LONDON, Nov 26 (Reuters) - ICE arabica coffee futures slipped on Tuesday after matching a one-year high on tightening supplies, while raw sugar edged up as funds resumed covering short positions.
* March arabica coffee futures were down 0.3 cent, or 0.2%, at $1.1865 per lb at 1137 GMT after hitting Monday’s one-year peak of $1.1905.
* Arabica is benefiting from declines in ICE certified stocks, which are near their lowest in nearly a year and a half, and from technically-driven buying after recent strong gains.
* A global deficit is widely forecast in the 2019/20 season, an off-year in top producer Brazil’s biennial crop cycle.
* January robusta rose $6, or 0.4%, to $1,442 a tonne.
* Uganda’s coffee exports rose 7.8% in October from a year earlier, helped by higher yields from robusta trees, the regulator UCDA said.
* March raw sugar rose 0.04 cent, or 0.3%, to 12.85 cents per lb, edging back towards Thursday’s one-week peak of 12.91.
* Fund short-covering has provided support in the past few days, though producer selling is keeping a cap on gains.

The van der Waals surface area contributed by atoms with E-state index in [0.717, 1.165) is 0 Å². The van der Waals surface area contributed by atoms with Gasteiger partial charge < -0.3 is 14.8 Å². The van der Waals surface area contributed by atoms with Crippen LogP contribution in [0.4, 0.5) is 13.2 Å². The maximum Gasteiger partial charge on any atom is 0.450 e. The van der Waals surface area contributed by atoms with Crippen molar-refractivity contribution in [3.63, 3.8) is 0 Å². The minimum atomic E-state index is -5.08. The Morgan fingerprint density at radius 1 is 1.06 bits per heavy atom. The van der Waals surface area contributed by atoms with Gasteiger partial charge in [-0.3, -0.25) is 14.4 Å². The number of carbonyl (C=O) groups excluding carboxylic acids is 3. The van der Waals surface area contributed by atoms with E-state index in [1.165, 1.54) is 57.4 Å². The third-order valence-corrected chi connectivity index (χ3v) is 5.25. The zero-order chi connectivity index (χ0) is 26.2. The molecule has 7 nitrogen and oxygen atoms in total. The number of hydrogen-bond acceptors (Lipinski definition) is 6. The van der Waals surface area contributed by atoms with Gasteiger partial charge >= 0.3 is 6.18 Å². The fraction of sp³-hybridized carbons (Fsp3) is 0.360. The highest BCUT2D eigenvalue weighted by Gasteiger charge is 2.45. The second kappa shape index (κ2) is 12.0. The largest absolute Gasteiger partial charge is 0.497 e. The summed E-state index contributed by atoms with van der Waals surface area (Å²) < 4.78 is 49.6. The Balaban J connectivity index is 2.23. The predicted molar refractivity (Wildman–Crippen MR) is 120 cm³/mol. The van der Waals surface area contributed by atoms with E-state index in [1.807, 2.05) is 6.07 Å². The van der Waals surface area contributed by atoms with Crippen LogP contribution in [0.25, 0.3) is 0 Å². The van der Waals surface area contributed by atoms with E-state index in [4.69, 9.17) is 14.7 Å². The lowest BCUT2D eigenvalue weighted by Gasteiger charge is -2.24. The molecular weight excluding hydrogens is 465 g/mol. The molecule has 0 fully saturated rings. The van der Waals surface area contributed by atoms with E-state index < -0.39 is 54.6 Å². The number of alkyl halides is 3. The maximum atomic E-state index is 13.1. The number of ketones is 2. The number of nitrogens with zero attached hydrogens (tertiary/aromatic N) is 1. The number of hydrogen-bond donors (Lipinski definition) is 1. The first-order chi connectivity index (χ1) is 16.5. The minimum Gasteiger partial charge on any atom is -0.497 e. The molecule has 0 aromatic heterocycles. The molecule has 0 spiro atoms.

* Dealers said many are now questioning whether the market can break above 13 cents, particularly if the Brazilian real continues to weaken.
* A weak real raises the value of dollar-priced sugar in local currency terms, tempting producers to sell.
* March white sugar rose $1.40, or 0.4%, to $343.80 a tonne.
* March New York cocoa was up $13, or 0.5%, at $2,611 a tonne, having closed last week down 0.5% after touching a 1-1/2 year high.
* Cocoa arrivals at ports in top grower Ivory Coast reached 607,000 tonnes between Oct. 1 and Nov. 24, exporters estimated, down 2.9% from the same period last season.
* Cocoa prices have been boosted of late by a strengthening in nearby premiums in both New York CC-1=R and London cocoa LCC-1=R, indicating tight nearby supply.
* Below-average rainfall mixed with sunny spells in most Ivorian cocoa regions last week has helped growing conditions, though more rains will be needed next month as temperatures rise.
* March London cocoa was up 6 pounds, or 0.3%, at 1,920 a tonne, helped by a weaker British currency. (Editing by David Evans)